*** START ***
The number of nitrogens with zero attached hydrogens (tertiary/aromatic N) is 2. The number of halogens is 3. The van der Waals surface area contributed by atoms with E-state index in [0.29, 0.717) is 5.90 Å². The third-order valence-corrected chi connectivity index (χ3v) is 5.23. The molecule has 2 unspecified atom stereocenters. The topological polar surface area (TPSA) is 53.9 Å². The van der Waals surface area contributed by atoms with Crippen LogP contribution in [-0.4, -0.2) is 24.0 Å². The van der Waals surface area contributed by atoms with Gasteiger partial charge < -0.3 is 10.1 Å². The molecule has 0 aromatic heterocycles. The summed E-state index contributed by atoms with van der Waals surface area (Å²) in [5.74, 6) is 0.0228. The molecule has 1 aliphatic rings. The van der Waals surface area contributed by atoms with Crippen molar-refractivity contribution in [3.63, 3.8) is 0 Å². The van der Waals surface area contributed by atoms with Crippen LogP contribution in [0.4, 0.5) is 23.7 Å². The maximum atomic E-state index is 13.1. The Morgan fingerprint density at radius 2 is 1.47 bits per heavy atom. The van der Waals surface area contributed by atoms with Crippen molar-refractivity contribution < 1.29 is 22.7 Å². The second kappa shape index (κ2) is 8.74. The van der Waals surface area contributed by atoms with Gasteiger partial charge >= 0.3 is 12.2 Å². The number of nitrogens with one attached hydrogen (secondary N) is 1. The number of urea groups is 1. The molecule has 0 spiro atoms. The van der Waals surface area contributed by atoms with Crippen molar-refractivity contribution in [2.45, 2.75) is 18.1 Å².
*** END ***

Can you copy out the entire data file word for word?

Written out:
The number of nitrogens with zero attached hydrogens (tertiary/aromatic N) is 2. The number of halogens is 3. The van der Waals surface area contributed by atoms with E-state index in [0.29, 0.717) is 5.90 Å². The third-order valence-corrected chi connectivity index (χ3v) is 5.23. The molecule has 2 unspecified atom stereocenters. The topological polar surface area (TPSA) is 53.9 Å². The van der Waals surface area contributed by atoms with Crippen LogP contribution in [-0.4, -0.2) is 24.0 Å². The van der Waals surface area contributed by atoms with Gasteiger partial charge < -0.3 is 10.1 Å². The molecule has 0 aromatic heterocycles. The summed E-state index contributed by atoms with van der Waals surface area (Å²) in [5.74, 6) is 0.0228. The molecule has 1 aliphatic rings. The van der Waals surface area contributed by atoms with Crippen molar-refractivity contribution in [3.63, 3.8) is 0 Å². The van der Waals surface area contributed by atoms with Crippen LogP contribution in [0.4, 0.5) is 23.7 Å². The maximum atomic E-state index is 13.1. The Morgan fingerprint density at radius 2 is 1.47 bits per heavy atom. The van der Waals surface area contributed by atoms with Crippen molar-refractivity contribution < 1.29 is 22.7 Å². The second kappa shape index (κ2) is 8.74. The van der Waals surface area contributed by atoms with Gasteiger partial charge >= 0.3 is 12.2 Å². The number of nitrogens with one attached hydrogen (secondary N) is 1. The number of urea groups is 1. The molecule has 0 spiro atoms. The van der Waals surface area contributed by atoms with Crippen molar-refractivity contribution in [2.45, 2.75) is 18.1 Å².